While we understand the need to look neat and tidy sometimes teachers can go overboard when doing uniform inspections.
What is it all about
Looking neat and tidy in your school uniform. Or at least that is what it should be about. The boys looking like mini businessmen and the girls dressed in their Victorian era formal wear.
Hair neat and tidy, hair bands matching the school colours, nails short and clean, shoes polished, hems done neatly (not stapled like I used to do with mine rather than sewing them).
What goes wrong
Problems creep in when you have a teacher who takes a perfectly neat head of hair and decides they must pull the fringe down to check if it touches the child’s eyebrows or ears.
Since when they have it brushed and neat it doesn’t touch eyebrows and ears, what exactly is the purpose of this other than for the teacher to throw their weight around. What exactly are they trying to achieve?
When things turn ridiculous
Let me be the first to say how pleased I am that underwear inspection is a thing of the past. When I was at primary school, we had to wear these large navy blue bloomers, and the teachers would make us lift the side of the dress and show that we were wearing them. For the life of me, I can’t work out why.
Thankfully by senior primary common sense had prevailed and we were all told that if we wanted to do cartwheels on the field at break, could the girls please wear their PT shorts under their dresses. Now of course, girls can wear trousers like the boys, so it isn’t an issue – yay for things moving with the times.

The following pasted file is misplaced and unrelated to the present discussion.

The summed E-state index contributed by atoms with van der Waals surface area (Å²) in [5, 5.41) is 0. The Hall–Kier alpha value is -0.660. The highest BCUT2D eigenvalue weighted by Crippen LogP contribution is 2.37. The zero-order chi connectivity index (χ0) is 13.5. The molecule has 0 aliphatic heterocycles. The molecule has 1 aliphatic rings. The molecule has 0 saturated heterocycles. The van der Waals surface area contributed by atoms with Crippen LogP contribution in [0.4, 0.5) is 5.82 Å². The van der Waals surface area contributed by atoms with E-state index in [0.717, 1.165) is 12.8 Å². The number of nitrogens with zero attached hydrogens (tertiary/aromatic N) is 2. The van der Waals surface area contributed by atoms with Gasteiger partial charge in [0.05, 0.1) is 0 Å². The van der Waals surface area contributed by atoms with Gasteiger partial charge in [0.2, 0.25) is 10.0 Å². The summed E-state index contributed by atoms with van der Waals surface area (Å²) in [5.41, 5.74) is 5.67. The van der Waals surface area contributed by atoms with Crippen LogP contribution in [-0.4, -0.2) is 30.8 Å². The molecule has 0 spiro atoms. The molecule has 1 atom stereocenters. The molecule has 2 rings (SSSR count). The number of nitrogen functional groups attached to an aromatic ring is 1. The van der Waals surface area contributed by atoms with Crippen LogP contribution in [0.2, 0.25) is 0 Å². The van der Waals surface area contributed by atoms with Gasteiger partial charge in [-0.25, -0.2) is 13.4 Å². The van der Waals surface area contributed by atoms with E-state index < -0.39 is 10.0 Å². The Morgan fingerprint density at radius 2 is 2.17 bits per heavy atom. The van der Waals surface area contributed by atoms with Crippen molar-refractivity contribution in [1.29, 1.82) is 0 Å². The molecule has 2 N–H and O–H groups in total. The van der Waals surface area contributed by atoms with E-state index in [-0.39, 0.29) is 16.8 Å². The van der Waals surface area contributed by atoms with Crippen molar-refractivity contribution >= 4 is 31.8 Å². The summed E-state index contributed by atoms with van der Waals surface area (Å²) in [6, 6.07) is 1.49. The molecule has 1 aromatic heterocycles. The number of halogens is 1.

Read more: Lengthen your dress or wear trousers!
Why do schools use uniforms?
Many reasons really – in the long run it is cheaper as you buy two or three sets of clothing which are worn every day, children don’t spend hours obsessing about what to wear, everyone looks neat and tidy and clothing doesn’t become a distraction at school.
It would of course be lovely if the children could wear clothes more practical for the climate in South Africa, but that is a different subject all together. I’m pro-uniform but also pro-common sense.
The problem of course with looking neat is that people who look sloppy in general still look sloppy in their uniforms – with shirts untucked, socks hanging down, hair un-brushed – so grooming inspections become necessary.
Read more: The school uniform cost debacle
Grooming inspections certainly help with keeping a general appearance of neatness, but when a teacher does their best to take a neat child and hunt for a fault that wouldn’t be visible to a general passer-by anyway, what exactly are they hoping to achieve other than making themselves look like having authority over children has gone to their heads?
I know most teachers are not like this at all, but I have visions of the types of teachers who won’t allow children to go to the toilet and end up with children wetting their pants in front of the class.
I only came across two in my school career and I’ve come across far more bullies proportionally, in my working life, sitting in supervisory and management positions, however, as soon as I heard about fringes being pulled down I began to wonder, is missing the point of a grooming inspection and using it as a chance to flaunt power over small children a red flag for bullying behaviour?
Do schools take action against teachers who bully? Do they look out for these subtle signs? Do you have any school inspection horror stories from your school days? Send them to email@example.com.